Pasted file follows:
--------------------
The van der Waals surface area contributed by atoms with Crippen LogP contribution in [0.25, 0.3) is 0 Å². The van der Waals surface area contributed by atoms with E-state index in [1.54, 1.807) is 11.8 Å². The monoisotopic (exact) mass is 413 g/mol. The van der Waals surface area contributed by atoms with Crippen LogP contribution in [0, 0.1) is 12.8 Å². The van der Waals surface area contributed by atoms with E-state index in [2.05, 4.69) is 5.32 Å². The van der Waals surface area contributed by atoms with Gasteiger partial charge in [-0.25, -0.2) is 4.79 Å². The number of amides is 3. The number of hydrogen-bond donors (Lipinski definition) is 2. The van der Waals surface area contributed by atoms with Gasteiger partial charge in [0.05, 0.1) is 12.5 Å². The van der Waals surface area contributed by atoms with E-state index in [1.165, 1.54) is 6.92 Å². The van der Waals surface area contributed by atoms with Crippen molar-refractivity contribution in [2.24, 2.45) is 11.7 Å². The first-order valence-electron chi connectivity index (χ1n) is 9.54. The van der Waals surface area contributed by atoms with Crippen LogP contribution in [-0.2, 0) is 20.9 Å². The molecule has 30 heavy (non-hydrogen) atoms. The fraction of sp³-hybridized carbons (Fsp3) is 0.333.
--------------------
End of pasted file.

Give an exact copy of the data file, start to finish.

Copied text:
The van der Waals surface area contributed by atoms with Crippen LogP contribution in [0.25, 0.3) is 0 Å². The van der Waals surface area contributed by atoms with E-state index in [1.54, 1.807) is 11.8 Å². The monoisotopic (exact) mass is 413 g/mol. The van der Waals surface area contributed by atoms with Crippen LogP contribution in [0, 0.1) is 12.8 Å². The van der Waals surface area contributed by atoms with E-state index in [2.05, 4.69) is 5.32 Å². The van der Waals surface area contributed by atoms with Gasteiger partial charge in [-0.25, -0.2) is 4.79 Å². The number of amides is 3. The number of hydrogen-bond donors (Lipinski definition) is 2. The van der Waals surface area contributed by atoms with Gasteiger partial charge in [0.05, 0.1) is 12.5 Å². The van der Waals surface area contributed by atoms with E-state index in [1.165, 1.54) is 6.92 Å². The van der Waals surface area contributed by atoms with Crippen molar-refractivity contribution in [2.24, 2.45) is 11.7 Å². The first-order valence-electron chi connectivity index (χ1n) is 9.54. The van der Waals surface area contributed by atoms with Crippen LogP contribution in [-0.2, 0) is 20.9 Å². The molecule has 30 heavy (non-hydrogen) atoms. The fraction of sp³-hybridized carbons (Fsp3) is 0.333.